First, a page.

Dr. Felix Feng is a physician/scientist at University of California, San Francisco (UCSF) keenly interested in improving outcomes for patients with prostate cancer. His research centers on discovering prognostic/predictive biomarkers in prostate cancer and developing rational approaches to targeted treatment for therapy-resistant prostate cancer. He also sees patients through his prostate cancer clinic at UCSF.
Prostatepedia spoke with him about how technology companies and healthcare organizations are collaborating for prostate cancer research.
You’re at University of California, San Francisco (UCSF), just north of Silicon Valley, home of the tech revolution. The media talk a lot about how technological advances are changing every aspect of society and healthcare in particular. How will emerging technologies impact prostate cancer research and patients?
Dr. Felix Feng: Certainly, UCSF exposes me to the tech revolution. I also grew up in Silicon Valley and went to Stanford University during the dotcom boom, so I’m pretty familiar with tech. The beauty of technology is that it allows us to think on a much larger scale than before.
Big data refers to analyzing large amounts of data from multiple sources, from clinical data to genomic data and so forth. Big data has impacted our field tremendously. My research team has had a few very productive collaborations with big data industry partners.
We collaborated with GenomeDX Biosciences, the molecular diagnostics company that makes the Decipher assay. To conduct the Decipher assay and look at the 22 genes that make up the Decipher score, they must analyze the expression of the vast majority of genes within the prostate cancer genome. We’ve partnered with GenomeDX to analyze samples from around 40,000 patients to generate predictive biomarkers and to identify genes that are associated with bad outcomes in prostate cancer. This provides direction for what we should study in the lab.
Another exciting collaboration is with a sequencing company called Illumina. We recently sequenced the whole genomes of 100 patients with metastatic prostate cancer. The data from those 100 patients took about 50 terabytes, a very large amount of data. We sequenced these patients, and housed, processed, and analyzed the data using the infrastructure they developed in the Amazon Cloud.
We’ve also partnered with a number of drug companies that run large clinical trials. These companies provided us access to samples from their clinical trials, recognizing that it costs millions of dollars to run a national clinical trial with many patients. The samples from these trials are an invaluable resource. When utilized in the right manner, these industry partnerships help us accelerate discovery to improve prostate cancer therapy.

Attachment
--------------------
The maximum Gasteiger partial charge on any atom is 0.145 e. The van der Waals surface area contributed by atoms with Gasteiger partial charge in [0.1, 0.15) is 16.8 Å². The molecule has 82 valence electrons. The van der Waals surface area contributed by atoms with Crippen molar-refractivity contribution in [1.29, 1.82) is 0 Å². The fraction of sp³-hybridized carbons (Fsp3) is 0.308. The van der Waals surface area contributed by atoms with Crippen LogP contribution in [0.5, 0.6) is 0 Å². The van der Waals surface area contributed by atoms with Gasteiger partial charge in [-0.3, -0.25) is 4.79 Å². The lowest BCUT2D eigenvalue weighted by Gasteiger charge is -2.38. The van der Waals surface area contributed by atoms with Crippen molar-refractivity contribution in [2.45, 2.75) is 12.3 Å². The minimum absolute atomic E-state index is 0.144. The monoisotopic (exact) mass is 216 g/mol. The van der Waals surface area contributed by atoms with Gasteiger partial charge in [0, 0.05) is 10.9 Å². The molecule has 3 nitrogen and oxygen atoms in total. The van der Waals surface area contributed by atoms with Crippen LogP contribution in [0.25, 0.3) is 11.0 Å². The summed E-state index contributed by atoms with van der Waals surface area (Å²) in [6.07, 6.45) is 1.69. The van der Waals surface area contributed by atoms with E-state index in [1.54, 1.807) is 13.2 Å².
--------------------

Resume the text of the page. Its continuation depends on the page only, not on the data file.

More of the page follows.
Would you say that the greatest impact has been in the arena of genomics just because of the massive amount of data that’s generated?
Dr. Feng: That’s one of the major areas of advances. But there are so many areas of advancement in prostate cancer therapy right now that it’s hard to pick the most exciting. We’re super excited by a technology called CRISPR, a gene editing approach that allows scientists to silence genes, one-by-one in the context of prostate cancer, or in the context of cancer cell line models. These CRISPR approaches allow us to broadly study the function of many different genes and to couple that with what we’re finding from sequencing the tumors.
There are other exciting developments in novel therapeutics that target androgen receptor signaling, which is the major diagnosis of prostate cancer, and also in immunotherapy, targeting DNA repair in prostate cancer, and through drugs likePARP inhibitors.
Partnering with the tech sector has helped us identify the genomic drivers of prostate cancer, and that allows for personalized therapy. Interrogating big data from drug companies has also accelerated the pace of drug development.
Are there any collaborations that are not happening that you would like to see?
Dr. Feng: As a radiation oncologist, I am interested in how radiation can modulate immune response. When radiation kills prostate cancer, it might expose the immune system to proteins found in the tumors, proteins called antigens, which the immune system wouldn’t have otherwise been exposed to. I wish that more companies would focus on combining systemic drugs with radiation as a way to improve patient outcomes. Whatever the reason, I hope that we recognize the potential of radiation to improve patients’ systemic response to immunotherapy.
The field of prostate cancer is advancing rapidly. Academic researchers and industry partners use technological advances, whether big data or improved modeling approaches to identify new therapeutic approaches for patients. Just a decade ago, there was only one FDA-approved drug for patients with metastatic prostate cancer who have become resistant to first time hormone therapy. Now we have six FDA-approved drugs for them. Imagine what the next decade will bring.